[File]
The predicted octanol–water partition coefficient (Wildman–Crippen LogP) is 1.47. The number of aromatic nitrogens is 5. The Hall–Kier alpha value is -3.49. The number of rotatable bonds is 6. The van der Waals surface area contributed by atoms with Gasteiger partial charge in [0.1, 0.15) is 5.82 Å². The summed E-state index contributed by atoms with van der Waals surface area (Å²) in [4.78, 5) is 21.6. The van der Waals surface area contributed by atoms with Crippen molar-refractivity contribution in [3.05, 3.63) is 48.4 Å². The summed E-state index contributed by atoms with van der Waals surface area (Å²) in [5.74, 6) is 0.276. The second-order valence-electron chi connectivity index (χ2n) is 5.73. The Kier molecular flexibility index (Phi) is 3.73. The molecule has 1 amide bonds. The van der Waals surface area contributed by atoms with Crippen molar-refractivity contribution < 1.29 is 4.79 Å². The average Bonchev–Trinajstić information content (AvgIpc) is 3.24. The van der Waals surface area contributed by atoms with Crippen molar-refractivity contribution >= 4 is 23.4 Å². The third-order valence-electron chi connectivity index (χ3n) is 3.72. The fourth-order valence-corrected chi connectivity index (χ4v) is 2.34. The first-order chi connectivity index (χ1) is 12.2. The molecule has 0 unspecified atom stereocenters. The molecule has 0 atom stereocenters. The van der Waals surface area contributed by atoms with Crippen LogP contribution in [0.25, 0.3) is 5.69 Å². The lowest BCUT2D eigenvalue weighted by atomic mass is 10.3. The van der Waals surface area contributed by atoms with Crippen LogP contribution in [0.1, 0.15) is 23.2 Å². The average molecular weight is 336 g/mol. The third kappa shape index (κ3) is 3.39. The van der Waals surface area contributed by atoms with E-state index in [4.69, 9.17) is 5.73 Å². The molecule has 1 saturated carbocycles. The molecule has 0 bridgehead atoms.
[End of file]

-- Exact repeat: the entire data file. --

The predicted octanol–water partition coefficient (Wildman–Crippen LogP) is 1.47. The number of aromatic nitrogens is 5. The Hall–Kier alpha value is -3.49. The number of rotatable bonds is 6. The van der Waals surface area contributed by atoms with Gasteiger partial charge in [0.1, 0.15) is 5.82 Å². The summed E-state index contributed by atoms with van der Waals surface area (Å²) in [4.78, 5) is 21.6. The van der Waals surface area contributed by atoms with Crippen molar-refractivity contribution in [3.05, 3.63) is 48.4 Å². The summed E-state index contributed by atoms with van der Waals surface area (Å²) in [5.74, 6) is 0.276. The second-order valence-electron chi connectivity index (χ2n) is 5.73. The Kier molecular flexibility index (Phi) is 3.73. The molecule has 1 amide bonds. The van der Waals surface area contributed by atoms with Crippen molar-refractivity contribution < 1.29 is 4.79 Å². The average Bonchev–Trinajstić information content (AvgIpc) is 3.24. The van der Waals surface area contributed by atoms with Crippen molar-refractivity contribution >= 4 is 23.4 Å². The third-order valence-electron chi connectivity index (χ3n) is 3.72. The fourth-order valence-corrected chi connectivity index (χ4v) is 2.34. The first-order chi connectivity index (χ1) is 12.2. The molecule has 0 unspecified atom stereocenters. The molecule has 0 atom stereocenters. The van der Waals surface area contributed by atoms with Crippen LogP contribution in [0.25, 0.3) is 5.69 Å². The lowest BCUT2D eigenvalue weighted by atomic mass is 10.3. The van der Waals surface area contributed by atoms with Crippen LogP contribution in [0.1, 0.15) is 23.2 Å². The average molecular weight is 336 g/mol. The third kappa shape index (κ3) is 3.39. The van der Waals surface area contributed by atoms with E-state index in [4.69, 9.17) is 5.73 Å². The molecule has 1 saturated carbocycles. The molecule has 0 bridgehead atoms.